Transitions of leadership are always difficult. But do they have to be as disruptive and stressful as they often are? How can an outgoing administrator effectively pass on his knowledge to a new administrator, especially if that knowledge was accumulated over years of experience? In this video, Howard Lichty and Joseph Shantz offer recommendations and share perspectives from their current transition of leadership at Countryside Christian School. With deliberate planning and adequate foresight, periods of transition can be more than smooth and non-disruptive. They can even be times of innovation and improvement.
When I sat down with the school board to talk about looking for a replacement and charting a course for that, one of the things they came back to me with was, “can you quantify what it is that you do?”
Transition is Hard
One of the harder aspects or different aspects of school that you hope doesn’t happen too often is is the transfer of or the transition from one administration to another.
We’ve been on the lookout for someone to step into the role of administrator here at [Countryside Christian School] for several years. And we are very thankful when Mr. Shantz joined us here on staff and also having completed his teacher’s apprenticeship program at Faith Builders.
And as part of that, I went from five days a week here at school to four days a week.
Well, here at Countryside, we are going through a transition. And so my official role this year is vice principal, and Howard Lichty is the principal, and Sharon Martin is the academic dean.
It’s been a journey for me. I think we all understand that what it would all be involved in that, but also it’s been a journey for him as well. And I know that.
And so with a school of one hundred and sixty five students approximately and a staff team of 12 to 14 —kind of including part timers—that’s a significant amount of administration to do.
Ready to work
One of my goals in this transition is that we would do well and that Mr. Shantz would be as ready as possible to to jump in and take over when that time comes, so we’ve been working at that transition over the last year, year plus, here at Countryside. We’ve been running this school year like that, and then the goal next year is that I will be here at the school two to two and a half days per week, and he will be principal, and I will be vice principal.
Change of Roles
Some of our job responsibilities, we will keep. For example, one of the main job responsibilities that he took from me this past year was dealing with student issues and any behavioral challenges—that became his role—which are typically a part of the vice principal role. I will not be assuming that next year. So we were changing titles, but not necessarily completely changing some of the roles and responsibilities as we move through the transition.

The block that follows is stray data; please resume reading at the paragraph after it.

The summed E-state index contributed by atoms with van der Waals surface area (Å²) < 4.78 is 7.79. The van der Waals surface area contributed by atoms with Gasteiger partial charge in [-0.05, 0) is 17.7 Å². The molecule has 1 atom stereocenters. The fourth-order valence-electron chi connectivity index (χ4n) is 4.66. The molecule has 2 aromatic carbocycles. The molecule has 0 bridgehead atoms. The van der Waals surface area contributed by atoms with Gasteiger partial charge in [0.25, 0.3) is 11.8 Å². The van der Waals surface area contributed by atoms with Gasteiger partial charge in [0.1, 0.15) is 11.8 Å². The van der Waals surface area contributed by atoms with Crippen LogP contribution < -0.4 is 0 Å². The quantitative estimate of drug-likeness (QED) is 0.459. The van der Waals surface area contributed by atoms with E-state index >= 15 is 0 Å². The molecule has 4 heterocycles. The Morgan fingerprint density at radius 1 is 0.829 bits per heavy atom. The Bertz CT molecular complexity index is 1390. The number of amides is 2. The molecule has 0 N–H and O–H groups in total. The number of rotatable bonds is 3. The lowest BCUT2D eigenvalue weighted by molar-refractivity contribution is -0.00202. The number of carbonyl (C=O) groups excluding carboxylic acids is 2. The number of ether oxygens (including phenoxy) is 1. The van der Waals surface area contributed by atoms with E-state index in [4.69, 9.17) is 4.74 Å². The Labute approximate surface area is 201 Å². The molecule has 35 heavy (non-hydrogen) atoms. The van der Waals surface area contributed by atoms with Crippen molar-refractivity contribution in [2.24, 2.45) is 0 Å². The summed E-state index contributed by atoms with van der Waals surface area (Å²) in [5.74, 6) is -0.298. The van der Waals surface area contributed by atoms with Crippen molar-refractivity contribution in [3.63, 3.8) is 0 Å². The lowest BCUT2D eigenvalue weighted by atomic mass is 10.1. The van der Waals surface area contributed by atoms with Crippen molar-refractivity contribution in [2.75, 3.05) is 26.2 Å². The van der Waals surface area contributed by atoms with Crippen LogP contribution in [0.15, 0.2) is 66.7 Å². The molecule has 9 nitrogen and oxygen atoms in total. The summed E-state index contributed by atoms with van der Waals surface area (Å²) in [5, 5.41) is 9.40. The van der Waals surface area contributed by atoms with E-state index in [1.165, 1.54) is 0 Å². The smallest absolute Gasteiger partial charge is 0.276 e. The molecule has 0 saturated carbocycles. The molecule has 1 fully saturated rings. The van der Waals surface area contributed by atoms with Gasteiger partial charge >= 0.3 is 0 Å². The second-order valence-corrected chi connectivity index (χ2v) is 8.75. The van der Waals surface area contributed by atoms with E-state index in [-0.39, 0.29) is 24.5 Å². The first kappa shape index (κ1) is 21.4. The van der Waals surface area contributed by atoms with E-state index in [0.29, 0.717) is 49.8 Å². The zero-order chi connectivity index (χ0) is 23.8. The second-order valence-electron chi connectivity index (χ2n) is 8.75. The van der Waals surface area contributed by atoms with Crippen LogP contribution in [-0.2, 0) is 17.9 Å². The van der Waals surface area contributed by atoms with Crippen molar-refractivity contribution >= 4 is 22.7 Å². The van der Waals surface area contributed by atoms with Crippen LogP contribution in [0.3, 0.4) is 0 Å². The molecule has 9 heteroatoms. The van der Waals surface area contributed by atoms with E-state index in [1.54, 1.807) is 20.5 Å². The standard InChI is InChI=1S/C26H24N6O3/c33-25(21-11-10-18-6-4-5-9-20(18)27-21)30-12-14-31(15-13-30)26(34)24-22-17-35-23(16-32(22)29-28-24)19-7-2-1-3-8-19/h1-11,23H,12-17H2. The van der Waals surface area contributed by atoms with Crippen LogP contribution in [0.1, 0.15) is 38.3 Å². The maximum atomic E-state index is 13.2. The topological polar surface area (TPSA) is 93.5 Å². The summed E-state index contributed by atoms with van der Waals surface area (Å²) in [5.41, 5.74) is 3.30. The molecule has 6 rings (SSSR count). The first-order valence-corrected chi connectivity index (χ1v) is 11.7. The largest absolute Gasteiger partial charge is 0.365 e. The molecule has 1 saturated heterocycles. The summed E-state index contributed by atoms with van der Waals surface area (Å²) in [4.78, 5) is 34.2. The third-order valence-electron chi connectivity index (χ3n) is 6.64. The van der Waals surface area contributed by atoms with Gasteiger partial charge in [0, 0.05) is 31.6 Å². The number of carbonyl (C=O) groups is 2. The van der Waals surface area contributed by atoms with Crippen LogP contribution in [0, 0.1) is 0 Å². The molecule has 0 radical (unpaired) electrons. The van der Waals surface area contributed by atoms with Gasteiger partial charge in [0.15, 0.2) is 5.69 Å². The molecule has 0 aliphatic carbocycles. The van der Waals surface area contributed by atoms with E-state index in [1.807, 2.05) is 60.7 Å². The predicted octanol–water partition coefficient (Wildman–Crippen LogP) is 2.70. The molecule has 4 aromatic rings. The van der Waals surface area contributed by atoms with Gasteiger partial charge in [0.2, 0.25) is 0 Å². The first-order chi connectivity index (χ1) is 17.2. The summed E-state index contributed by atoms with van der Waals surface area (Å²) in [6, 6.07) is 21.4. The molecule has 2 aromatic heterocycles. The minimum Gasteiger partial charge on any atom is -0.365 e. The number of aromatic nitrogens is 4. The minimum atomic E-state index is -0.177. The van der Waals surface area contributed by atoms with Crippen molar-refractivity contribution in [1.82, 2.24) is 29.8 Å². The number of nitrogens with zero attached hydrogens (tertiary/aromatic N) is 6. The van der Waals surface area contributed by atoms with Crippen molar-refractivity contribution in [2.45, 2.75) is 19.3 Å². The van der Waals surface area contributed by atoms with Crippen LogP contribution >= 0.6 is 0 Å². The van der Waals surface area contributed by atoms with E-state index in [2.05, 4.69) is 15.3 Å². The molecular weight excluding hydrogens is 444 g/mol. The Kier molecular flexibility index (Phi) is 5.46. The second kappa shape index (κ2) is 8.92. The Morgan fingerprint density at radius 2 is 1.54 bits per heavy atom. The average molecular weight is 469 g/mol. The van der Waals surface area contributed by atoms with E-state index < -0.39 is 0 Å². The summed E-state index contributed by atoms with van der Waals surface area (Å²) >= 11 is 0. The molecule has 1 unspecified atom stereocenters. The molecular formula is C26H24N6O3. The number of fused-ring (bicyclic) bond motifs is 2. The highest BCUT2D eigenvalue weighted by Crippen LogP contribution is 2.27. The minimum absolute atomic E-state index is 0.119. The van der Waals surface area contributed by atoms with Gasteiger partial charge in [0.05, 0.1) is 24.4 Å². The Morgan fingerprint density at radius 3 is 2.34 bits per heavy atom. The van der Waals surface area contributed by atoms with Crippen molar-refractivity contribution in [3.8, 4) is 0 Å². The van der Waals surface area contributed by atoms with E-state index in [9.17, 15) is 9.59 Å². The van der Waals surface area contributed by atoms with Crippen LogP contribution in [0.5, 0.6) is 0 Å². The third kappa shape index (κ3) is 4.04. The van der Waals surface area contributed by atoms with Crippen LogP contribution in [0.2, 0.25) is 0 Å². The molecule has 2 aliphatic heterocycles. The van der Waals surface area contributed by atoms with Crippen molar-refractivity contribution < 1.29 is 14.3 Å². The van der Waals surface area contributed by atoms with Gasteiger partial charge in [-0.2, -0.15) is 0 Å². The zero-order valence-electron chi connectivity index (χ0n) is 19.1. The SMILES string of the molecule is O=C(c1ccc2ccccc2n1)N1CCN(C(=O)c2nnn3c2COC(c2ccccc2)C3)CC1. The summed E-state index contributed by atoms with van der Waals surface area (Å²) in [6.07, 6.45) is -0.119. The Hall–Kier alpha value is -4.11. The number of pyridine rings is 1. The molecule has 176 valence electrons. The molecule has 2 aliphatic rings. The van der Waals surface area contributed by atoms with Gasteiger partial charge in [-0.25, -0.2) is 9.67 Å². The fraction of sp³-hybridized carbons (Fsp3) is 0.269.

Boards Require a Transition Period
I would really encourage boards to be thinking seriously about writing it into their contract for principals, current principals, that that they’re supposed to be giving a two year a two year window of time for when they want to leave, just so that there can be a little bit more continuity, a little bit more passing the baton in a good way, a healthy way, so that any momentum that has been built with the current administration can be passed. There’s still lots of space for change and new ideas and stuff like that.
Strong Board Involvement
I think one aspect of a good transition is that the school board needs to be highly involved. I like the fact that they talk to both myself and Mr. Shantz individually and ask, “How are things going? How is this transition going there?”
We all know that there’s the possibility that something might not go well, and both he and myself need to have the freedom to be able to speak to someone clearly about that.
So a strong board involvement, I think, is key to this.
Strengths of an Administrative Team
And basically, they said we need you to write down a list, both small things and bigger things of everything that you do, and we’ll take a look at that list. So that was a big task and was one that was kind of ongoing as I tried to be as detailed as possible. And I know we’ve missed some things, but we’ve tried to catch them along the way. We sat down to do that, to quantify that.